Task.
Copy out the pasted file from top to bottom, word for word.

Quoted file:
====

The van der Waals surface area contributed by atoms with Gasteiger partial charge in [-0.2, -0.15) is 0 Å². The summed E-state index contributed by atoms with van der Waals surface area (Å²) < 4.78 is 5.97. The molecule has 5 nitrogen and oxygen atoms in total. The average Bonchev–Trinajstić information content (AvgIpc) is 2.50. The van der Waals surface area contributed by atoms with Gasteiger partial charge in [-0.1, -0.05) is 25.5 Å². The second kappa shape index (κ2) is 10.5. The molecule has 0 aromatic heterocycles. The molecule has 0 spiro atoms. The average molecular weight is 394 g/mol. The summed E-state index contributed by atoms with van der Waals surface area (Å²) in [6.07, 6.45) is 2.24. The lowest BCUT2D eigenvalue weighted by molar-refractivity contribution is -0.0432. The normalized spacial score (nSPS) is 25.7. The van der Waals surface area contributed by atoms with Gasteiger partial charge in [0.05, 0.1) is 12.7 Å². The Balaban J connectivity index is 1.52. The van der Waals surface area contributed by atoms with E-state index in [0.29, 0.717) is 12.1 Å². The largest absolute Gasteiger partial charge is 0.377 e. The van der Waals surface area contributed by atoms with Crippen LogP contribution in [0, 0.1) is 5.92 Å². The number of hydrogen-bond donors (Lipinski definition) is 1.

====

The van der Waals surface area contributed by atoms with Gasteiger partial charge in [-0.2, -0.15) is 0 Å². The summed E-state index contributed by atoms with van der Waals surface area (Å²) < 4.78 is 5.97. The molecule has 5 nitrogen and oxygen atoms in total. The average Bonchev–Trinajstić information content (AvgIpc) is 2.50. The van der Waals surface area contributed by atoms with Gasteiger partial charge in [-0.1, -0.05) is 25.5 Å². The second kappa shape index (κ2) is 10.5. The molecule has 0 aromatic heterocycles. The molecule has 0 spiro atoms. The average molecular weight is 394 g/mol. The summed E-state index contributed by atoms with van der Waals surface area (Å²) in [6.07, 6.45) is 2.24. The lowest BCUT2D eigenvalue weighted by molar-refractivity contribution is -0.0432. The normalized spacial score (nSPS) is 25.7. The van der Waals surface area contributed by atoms with Gasteiger partial charge in [0.05, 0.1) is 12.7 Å². The Balaban J connectivity index is 1.52. The van der Waals surface area contributed by atoms with E-state index in [0.29, 0.717) is 12.1 Å². The largest absolute Gasteiger partial charge is 0.377 e. The van der Waals surface area contributed by atoms with Crippen LogP contribution in [0, 0.1) is 5.92 Å². The number of hydrogen-bond donors (Lipinski definition) is 1.